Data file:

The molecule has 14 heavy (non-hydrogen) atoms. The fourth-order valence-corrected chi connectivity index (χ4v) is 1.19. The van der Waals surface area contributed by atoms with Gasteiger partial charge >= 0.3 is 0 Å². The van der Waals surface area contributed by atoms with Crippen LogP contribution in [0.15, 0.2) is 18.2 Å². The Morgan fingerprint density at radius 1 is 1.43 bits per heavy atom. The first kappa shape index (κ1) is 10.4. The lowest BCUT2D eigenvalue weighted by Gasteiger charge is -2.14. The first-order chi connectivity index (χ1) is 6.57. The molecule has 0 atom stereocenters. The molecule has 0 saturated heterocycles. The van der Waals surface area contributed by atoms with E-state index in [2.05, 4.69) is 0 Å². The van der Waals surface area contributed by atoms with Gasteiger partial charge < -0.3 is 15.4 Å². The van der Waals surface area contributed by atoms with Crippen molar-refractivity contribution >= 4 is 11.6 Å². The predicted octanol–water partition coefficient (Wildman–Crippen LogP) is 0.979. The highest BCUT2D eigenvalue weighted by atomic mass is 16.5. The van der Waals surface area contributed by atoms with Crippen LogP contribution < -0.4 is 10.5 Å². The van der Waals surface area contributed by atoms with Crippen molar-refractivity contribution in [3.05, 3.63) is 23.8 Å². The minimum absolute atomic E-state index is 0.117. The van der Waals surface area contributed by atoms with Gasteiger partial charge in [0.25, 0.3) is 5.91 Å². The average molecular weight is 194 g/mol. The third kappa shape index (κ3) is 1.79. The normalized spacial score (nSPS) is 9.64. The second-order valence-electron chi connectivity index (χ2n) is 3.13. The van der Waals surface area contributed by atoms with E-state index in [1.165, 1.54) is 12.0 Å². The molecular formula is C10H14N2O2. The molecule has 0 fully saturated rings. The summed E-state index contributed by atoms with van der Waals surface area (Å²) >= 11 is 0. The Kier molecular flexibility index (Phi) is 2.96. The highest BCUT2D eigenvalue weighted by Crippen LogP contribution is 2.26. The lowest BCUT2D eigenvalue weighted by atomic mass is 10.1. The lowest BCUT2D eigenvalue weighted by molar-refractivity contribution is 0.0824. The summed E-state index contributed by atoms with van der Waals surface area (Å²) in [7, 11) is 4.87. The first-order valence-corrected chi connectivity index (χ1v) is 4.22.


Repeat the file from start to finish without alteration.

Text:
The molecule has 14 heavy (non-hydrogen) atoms. The fourth-order valence-corrected chi connectivity index (χ4v) is 1.19. The van der Waals surface area contributed by atoms with Gasteiger partial charge >= 0.3 is 0 Å². The van der Waals surface area contributed by atoms with Crippen LogP contribution in [0.15, 0.2) is 18.2 Å². The Morgan fingerprint density at radius 1 is 1.43 bits per heavy atom. The first kappa shape index (κ1) is 10.4. The lowest BCUT2D eigenvalue weighted by Gasteiger charge is -2.14. The first-order chi connectivity index (χ1) is 6.57. The molecule has 0 atom stereocenters. The molecule has 0 saturated heterocycles. The van der Waals surface area contributed by atoms with E-state index in [2.05, 4.69) is 0 Å². The van der Waals surface area contributed by atoms with Gasteiger partial charge < -0.3 is 15.4 Å². The van der Waals surface area contributed by atoms with Crippen molar-refractivity contribution >= 4 is 11.6 Å². The predicted octanol–water partition coefficient (Wildman–Crippen LogP) is 0.979. The highest BCUT2D eigenvalue weighted by atomic mass is 16.5. The van der Waals surface area contributed by atoms with Crippen LogP contribution < -0.4 is 10.5 Å². The van der Waals surface area contributed by atoms with Crippen molar-refractivity contribution in [3.05, 3.63) is 23.8 Å². The minimum absolute atomic E-state index is 0.117. The van der Waals surface area contributed by atoms with Gasteiger partial charge in [0.25, 0.3) is 5.91 Å². The average molecular weight is 194 g/mol. The third kappa shape index (κ3) is 1.79. The normalized spacial score (nSPS) is 9.64. The second-order valence-electron chi connectivity index (χ2n) is 3.13. The van der Waals surface area contributed by atoms with E-state index in [1.165, 1.54) is 12.0 Å². The molecular formula is C10H14N2O2. The molecule has 0 fully saturated rings. The summed E-state index contributed by atoms with van der Waals surface area (Å²) >= 11 is 0. The Kier molecular flexibility index (Phi) is 2.96. The highest BCUT2D eigenvalue weighted by Crippen LogP contribution is 2.26. The lowest BCUT2D eigenvalue weighted by atomic mass is 10.1. The lowest BCUT2D eigenvalue weighted by molar-refractivity contribution is 0.0824. The summed E-state index contributed by atoms with van der Waals surface area (Å²) in [7, 11) is 4.87. The first-order valence-corrected chi connectivity index (χ1v) is 4.22.